If we’re using the Andy Kaufman metric, this comic is a complete success because it amuses me.
We’re just taking our meta experiment as far as it can go. The 4-panel layout has some particular limitations in terms of what you can do horizontally and vertically, but it also allows for this perfect setup mocking the passage of time.
Personally, I find time travel to be primarily comedic. I’ve never seen a time travel story that actually made sense, and while I was a big fan of Quantum Leap in its time, a lot of what was going on there was more fantasy than science fiction. There’s an X-Files episode that covers time travel as well, but the storyline has a guy from the future returning to the past to kill the people responsible for discovering time travel, because the knowledge of how to conquer time has made the world a horrible place. Generally speaking, though, time travel stories are ridiculous. Looper, for instance. If you can send people back in time, wouldn’t it made more sense to just send them farther back? Instead of sending back assassins and paying them in precious metal and then forcing them to assassinate themselves and run the risk of them balking at that task, why not just send your targets directly to the Jurassic era and let them be eaten by dinosaurs for free? I know people loved that movie, but I found it completely nonsensical. If I were a criminal and going to break the time travel law anyway, I can think of a million better things to do in the past than kill people.
As for the comic, originally the gag was just going to be that Dragon goes to all this trouble to see the future, only to learn that the future holds no surprises: Dragon will be drawing. But I think having the kids in there adds another dimension: Dragon realizes that jumping ahead to the future means that certain things have been left undone in the interim, and then we get a final zinger when the girl references traveling back in time.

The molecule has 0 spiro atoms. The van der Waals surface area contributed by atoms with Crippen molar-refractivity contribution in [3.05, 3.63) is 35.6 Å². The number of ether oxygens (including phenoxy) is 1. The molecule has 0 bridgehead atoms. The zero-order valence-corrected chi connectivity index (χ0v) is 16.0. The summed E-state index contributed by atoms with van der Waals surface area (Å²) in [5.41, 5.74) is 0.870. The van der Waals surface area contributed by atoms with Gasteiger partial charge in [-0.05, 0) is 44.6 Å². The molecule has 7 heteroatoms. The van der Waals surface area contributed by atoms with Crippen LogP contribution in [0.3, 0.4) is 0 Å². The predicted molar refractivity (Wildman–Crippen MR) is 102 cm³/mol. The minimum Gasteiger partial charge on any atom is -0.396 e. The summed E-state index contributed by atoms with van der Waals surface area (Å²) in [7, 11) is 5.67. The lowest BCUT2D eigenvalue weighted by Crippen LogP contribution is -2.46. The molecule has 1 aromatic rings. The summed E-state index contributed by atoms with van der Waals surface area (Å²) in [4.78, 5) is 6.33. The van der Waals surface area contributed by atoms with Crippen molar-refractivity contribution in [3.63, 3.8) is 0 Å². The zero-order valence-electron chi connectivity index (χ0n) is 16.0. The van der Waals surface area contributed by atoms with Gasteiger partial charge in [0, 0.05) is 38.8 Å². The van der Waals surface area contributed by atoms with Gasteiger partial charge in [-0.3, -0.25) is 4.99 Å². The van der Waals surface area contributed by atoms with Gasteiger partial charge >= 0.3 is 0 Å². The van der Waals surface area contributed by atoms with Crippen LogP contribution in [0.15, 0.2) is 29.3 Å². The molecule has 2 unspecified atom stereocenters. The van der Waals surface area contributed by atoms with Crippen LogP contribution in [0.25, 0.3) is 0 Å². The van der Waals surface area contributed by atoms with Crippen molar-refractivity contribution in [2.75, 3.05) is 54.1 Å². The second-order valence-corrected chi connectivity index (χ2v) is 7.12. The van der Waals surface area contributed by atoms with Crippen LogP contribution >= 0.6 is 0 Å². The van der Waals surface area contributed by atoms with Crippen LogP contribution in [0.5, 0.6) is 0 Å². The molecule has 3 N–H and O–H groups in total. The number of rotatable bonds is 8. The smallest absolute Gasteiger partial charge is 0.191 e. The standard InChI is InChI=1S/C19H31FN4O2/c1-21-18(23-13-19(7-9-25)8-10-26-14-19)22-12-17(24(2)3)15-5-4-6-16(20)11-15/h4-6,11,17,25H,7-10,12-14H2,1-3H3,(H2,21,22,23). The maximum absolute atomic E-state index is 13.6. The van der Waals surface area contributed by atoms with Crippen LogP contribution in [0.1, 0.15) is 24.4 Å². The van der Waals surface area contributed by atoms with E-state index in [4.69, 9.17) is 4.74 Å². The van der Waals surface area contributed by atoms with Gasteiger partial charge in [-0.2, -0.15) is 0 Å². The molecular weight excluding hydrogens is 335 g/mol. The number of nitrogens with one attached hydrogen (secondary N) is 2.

I also like some of the poses I’ve gotten the different characters into. In reality, The Man cannot kneel like that, on account of a sudden and unplanned high-velocity meeting of his knee with a guardrail, which resulted in the metal volume of his patella being somewhat higher than that of a normal human. The rabbit really would wrap her ears around her eyes, if she could, to unsee anxiety producing activity. In panel 2, I guess the fox is jumping off the otter’s back to whack the remains of the shattered 4th wall with the broom. That is what is happening. And I also like the way the otter’s tail wraps around the panel frame for balance. And I’m glad the animals in panel 3 have taken it upon themselves to clean up the mess, so that panel 4 Dragon can draw in a clean environment.
That’s the shocking revelation of adulthood. Whatever it is that you do, you will most likely keep doing it.